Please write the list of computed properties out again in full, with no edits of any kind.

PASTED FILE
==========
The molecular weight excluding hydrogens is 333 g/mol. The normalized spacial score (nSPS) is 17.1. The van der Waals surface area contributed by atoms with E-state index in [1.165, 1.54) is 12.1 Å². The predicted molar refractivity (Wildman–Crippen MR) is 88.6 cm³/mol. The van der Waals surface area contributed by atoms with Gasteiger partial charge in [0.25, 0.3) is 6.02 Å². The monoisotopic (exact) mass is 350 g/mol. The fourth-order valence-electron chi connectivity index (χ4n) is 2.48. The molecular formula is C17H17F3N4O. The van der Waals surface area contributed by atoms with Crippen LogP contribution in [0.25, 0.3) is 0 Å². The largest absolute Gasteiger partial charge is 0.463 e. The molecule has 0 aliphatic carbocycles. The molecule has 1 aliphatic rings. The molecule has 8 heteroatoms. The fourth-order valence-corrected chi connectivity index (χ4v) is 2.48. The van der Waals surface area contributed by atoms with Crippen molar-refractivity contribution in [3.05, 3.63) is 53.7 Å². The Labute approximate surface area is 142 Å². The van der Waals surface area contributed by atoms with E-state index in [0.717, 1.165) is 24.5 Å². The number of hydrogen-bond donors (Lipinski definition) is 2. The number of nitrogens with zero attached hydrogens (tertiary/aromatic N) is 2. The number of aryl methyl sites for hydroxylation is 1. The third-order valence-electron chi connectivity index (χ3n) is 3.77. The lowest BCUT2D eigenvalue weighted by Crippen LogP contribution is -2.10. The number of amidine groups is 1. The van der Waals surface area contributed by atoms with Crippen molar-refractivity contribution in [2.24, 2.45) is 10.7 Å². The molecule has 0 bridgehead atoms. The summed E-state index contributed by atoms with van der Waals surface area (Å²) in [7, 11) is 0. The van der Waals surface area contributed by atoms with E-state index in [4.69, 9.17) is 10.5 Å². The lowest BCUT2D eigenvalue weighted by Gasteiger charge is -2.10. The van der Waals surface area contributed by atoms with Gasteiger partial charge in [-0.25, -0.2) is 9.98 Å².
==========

The molecular weight excluding hydrogens is 333 g/mol. The normalized spacial score (nSPS) is 17.1. The van der Waals surface area contributed by atoms with E-state index in [1.165, 1.54) is 12.1 Å². The predicted molar refractivity (Wildman–Crippen MR) is 88.6 cm³/mol. The van der Waals surface area contributed by atoms with Gasteiger partial charge in [0.25, 0.3) is 6.02 Å². The monoisotopic (exact) mass is 350 g/mol. The fourth-order valence-electron chi connectivity index (χ4n) is 2.48. The molecular formula is C17H17F3N4O. The van der Waals surface area contributed by atoms with Crippen LogP contribution in [0.25, 0.3) is 0 Å². The largest absolute Gasteiger partial charge is 0.463 e. The molecule has 0 aliphatic carbocycles. The molecule has 1 aliphatic rings. The molecule has 8 heteroatoms. The fourth-order valence-corrected chi connectivity index (χ4v) is 2.48. The van der Waals surface area contributed by atoms with Crippen molar-refractivity contribution in [3.05, 3.63) is 53.7 Å². The Labute approximate surface area is 142 Å². The van der Waals surface area contributed by atoms with E-state index in [0.717, 1.165) is 24.5 Å². The number of hydrogen-bond donors (Lipinski definition) is 2. The number of nitrogens with zero attached hydrogens (tertiary/aromatic N) is 2. The number of aryl methyl sites for hydroxylation is 1. The third-order valence-electron chi connectivity index (χ3n) is 3.77. The lowest BCUT2D eigenvalue weighted by Crippen LogP contribution is -2.10. The number of amidine groups is 1. The van der Waals surface area contributed by atoms with Crippen molar-refractivity contribution in [2.24, 2.45) is 10.7 Å². The molecule has 0 bridgehead atoms. The summed E-state index contributed by atoms with van der Waals surface area (Å²) in [7, 11) is 0. The van der Waals surface area contributed by atoms with E-state index in [4.69, 9.17) is 10.5 Å². The lowest BCUT2D eigenvalue weighted by Gasteiger charge is -2.10. The van der Waals surface area contributed by atoms with Gasteiger partial charge in [-0.25, -0.2) is 9.98 Å².